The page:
Uncompromising advocates of participatory equality cannot accept representative democracy in a large nation-state, for in their eyes such a system entails diluted citizenship. But neither can they retreat to local government, for municipal authority is perennially associated with corruption as well as with discrimination and inequality. In other words, Wolin has nowhere to turn. Or, rather, he has nowhere to turn except toward the disruptive and transgressive politics of the barricades, the episodic outburst of civic involvement, doomed to subside after a brief moment of glory. And so Wolin consistently sides with disturbance against order, identifying himself with "demotic powers welling up from below." This recalls what he has elsewhere labeled "fugitive democracy," meaning presumably democracy that does not last long enough to inflict any serious harms or to implicate its participants in disagreeable chains of events.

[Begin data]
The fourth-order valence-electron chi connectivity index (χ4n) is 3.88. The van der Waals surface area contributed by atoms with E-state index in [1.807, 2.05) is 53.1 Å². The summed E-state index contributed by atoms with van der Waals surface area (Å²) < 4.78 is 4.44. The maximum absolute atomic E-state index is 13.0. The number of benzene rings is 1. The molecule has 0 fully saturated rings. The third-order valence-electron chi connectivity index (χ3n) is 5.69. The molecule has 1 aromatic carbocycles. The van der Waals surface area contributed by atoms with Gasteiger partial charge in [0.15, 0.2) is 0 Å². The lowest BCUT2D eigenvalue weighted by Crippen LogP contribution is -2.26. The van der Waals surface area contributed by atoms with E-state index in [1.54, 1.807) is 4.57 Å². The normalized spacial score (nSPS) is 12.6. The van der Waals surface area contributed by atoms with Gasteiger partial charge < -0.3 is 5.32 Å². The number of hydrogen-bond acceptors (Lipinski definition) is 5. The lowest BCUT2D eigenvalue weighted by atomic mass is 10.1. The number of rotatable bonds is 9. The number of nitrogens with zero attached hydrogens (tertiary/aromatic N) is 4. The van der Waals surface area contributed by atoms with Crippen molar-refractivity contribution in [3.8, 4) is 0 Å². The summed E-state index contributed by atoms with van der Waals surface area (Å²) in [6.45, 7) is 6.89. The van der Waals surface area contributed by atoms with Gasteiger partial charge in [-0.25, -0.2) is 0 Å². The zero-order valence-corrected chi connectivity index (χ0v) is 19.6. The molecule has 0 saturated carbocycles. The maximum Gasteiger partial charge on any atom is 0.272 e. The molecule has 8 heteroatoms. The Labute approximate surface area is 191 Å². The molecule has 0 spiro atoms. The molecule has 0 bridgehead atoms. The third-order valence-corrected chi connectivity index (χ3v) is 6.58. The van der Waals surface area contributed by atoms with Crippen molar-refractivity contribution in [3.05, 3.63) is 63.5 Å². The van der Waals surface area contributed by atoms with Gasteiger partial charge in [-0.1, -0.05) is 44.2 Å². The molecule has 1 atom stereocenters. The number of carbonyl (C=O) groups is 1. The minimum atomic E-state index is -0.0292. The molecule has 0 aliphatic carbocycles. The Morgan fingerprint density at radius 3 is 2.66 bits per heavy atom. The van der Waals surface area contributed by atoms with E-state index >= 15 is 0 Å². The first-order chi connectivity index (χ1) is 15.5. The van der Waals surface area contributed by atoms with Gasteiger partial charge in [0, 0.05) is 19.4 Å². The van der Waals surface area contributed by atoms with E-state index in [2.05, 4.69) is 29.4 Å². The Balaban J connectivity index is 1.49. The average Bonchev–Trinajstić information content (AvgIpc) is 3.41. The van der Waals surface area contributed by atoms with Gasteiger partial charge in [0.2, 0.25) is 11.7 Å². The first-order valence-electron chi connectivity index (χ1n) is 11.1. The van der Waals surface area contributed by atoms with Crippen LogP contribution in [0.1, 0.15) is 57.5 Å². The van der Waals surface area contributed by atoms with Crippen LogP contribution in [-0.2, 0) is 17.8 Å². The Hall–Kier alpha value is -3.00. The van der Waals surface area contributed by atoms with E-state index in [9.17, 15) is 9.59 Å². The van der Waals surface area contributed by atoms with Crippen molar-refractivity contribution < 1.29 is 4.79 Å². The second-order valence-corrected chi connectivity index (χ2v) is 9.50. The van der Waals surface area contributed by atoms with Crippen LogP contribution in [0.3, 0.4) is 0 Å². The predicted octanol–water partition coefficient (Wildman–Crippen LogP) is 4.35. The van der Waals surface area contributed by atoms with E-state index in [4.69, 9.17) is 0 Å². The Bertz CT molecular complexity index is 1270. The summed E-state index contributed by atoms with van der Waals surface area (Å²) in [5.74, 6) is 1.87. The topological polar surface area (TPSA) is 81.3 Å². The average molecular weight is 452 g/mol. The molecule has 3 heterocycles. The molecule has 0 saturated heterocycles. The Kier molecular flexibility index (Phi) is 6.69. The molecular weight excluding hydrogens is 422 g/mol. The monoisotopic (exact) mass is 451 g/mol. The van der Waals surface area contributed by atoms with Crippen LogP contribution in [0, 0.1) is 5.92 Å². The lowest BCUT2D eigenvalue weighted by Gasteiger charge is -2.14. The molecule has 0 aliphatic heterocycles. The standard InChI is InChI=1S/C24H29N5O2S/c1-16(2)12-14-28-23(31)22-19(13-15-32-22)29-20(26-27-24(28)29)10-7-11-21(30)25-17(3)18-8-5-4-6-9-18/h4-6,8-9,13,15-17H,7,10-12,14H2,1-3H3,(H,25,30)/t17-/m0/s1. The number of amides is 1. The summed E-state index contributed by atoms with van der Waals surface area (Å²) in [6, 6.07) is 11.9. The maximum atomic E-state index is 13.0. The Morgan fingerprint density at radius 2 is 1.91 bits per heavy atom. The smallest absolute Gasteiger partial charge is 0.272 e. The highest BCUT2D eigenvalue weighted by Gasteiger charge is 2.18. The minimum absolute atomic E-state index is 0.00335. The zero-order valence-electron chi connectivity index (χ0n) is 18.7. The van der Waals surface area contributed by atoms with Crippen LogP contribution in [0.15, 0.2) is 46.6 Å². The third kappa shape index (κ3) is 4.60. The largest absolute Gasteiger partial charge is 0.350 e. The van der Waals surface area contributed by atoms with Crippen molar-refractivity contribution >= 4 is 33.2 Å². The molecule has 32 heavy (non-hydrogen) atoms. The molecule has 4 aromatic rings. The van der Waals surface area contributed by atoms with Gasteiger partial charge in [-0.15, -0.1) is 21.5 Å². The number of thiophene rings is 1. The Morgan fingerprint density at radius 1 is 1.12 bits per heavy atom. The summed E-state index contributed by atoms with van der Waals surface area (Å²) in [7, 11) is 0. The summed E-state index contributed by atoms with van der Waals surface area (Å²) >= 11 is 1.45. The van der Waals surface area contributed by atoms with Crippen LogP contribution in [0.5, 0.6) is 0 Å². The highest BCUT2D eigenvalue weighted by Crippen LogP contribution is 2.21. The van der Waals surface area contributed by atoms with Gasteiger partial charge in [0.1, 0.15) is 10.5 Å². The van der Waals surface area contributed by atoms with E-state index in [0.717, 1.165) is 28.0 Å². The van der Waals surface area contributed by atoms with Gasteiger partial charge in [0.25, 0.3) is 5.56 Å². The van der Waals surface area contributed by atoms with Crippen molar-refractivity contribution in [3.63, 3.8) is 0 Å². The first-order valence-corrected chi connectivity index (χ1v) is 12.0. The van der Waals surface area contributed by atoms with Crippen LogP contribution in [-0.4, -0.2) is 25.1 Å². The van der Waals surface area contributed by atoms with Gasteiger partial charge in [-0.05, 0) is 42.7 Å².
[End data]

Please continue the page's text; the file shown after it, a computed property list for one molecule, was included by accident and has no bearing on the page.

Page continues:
Wolin makes some attempts to associate Tocqueville, too, with the innocence of a transient politics, invoking the latter's "fascination for the extraordinary." But this involves another muddying of obvious distinctions. In order to idealize deadly urban riots, Wolin has to censor Tocqueville's thesis that rebelliousness and servility have common roots, as well as his perception that the motives of the crowd in the French Revolution were mixed, simultaneously idealistic and vindictive. On some level, be it noted, Wolin is reconciled to the evanescence of "the political" in today's world: "Unable to nurture a democratic political life, modernity assigns it a fleeting existence — of protest, outrage — but never a settled condition; always a losing struggle to preserve what seems increasingly anachronistic." The regret here is artfully conveyed, but the underlying attitude is passive-aggressive, not tragic.